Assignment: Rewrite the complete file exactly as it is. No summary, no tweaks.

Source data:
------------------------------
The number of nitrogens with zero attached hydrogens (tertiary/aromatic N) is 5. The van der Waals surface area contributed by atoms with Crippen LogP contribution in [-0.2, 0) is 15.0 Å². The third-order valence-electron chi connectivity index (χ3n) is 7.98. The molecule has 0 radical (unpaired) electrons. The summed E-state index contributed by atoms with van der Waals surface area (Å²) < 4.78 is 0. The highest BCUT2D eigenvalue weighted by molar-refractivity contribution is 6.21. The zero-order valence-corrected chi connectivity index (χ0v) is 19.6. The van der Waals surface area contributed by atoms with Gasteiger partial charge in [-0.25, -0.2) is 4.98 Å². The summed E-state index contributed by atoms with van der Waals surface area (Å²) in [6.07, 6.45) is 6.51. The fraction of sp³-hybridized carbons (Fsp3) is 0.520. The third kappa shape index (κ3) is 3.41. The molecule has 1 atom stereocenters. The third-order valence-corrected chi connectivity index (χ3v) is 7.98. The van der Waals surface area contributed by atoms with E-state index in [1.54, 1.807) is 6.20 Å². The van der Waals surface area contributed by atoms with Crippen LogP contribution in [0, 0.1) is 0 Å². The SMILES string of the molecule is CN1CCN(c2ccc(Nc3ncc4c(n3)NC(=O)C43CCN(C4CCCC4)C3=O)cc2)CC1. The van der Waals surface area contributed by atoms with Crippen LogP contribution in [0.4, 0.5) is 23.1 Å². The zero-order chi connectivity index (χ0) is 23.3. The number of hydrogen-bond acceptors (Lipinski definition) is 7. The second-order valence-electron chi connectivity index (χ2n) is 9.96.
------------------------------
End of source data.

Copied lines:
The number of nitrogens with zero attached hydrogens (tertiary/aromatic N) is 5. The van der Waals surface area contributed by atoms with Crippen LogP contribution in [-0.2, 0) is 15.0 Å². The third-order valence-electron chi connectivity index (χ3n) is 7.98. The molecule has 0 radical (unpaired) electrons. The summed E-state index contributed by atoms with van der Waals surface area (Å²) < 4.78 is 0. The highest BCUT2D eigenvalue weighted by molar-refractivity contribution is 6.21. The zero-order valence-corrected chi connectivity index (χ0v) is 19.6. The van der Waals surface area contributed by atoms with Gasteiger partial charge in [-0.25, -0.2) is 4.98 Å². The summed E-state index contributed by atoms with van der Waals surface area (Å²) in [6.07, 6.45) is 6.51. The fraction of sp³-hybridized carbons (Fsp3) is 0.520. The third kappa shape index (κ3) is 3.41. The molecule has 1 atom stereocenters. The third-order valence-corrected chi connectivity index (χ3v) is 7.98. The van der Waals surface area contributed by atoms with E-state index in [1.54, 1.807) is 6.20 Å². The van der Waals surface area contributed by atoms with Crippen LogP contribution in [0, 0.1) is 0 Å². The SMILES string of the molecule is CN1CCN(c2ccc(Nc3ncc4c(n3)NC(=O)C43CCN(C4CCCC4)C3=O)cc2)CC1. The van der Waals surface area contributed by atoms with Crippen LogP contribution in [0.4, 0.5) is 23.1 Å². The zero-order chi connectivity index (χ0) is 23.3. The number of hydrogen-bond acceptors (Lipinski definition) is 7. The second-order valence-electron chi connectivity index (χ2n) is 9.96.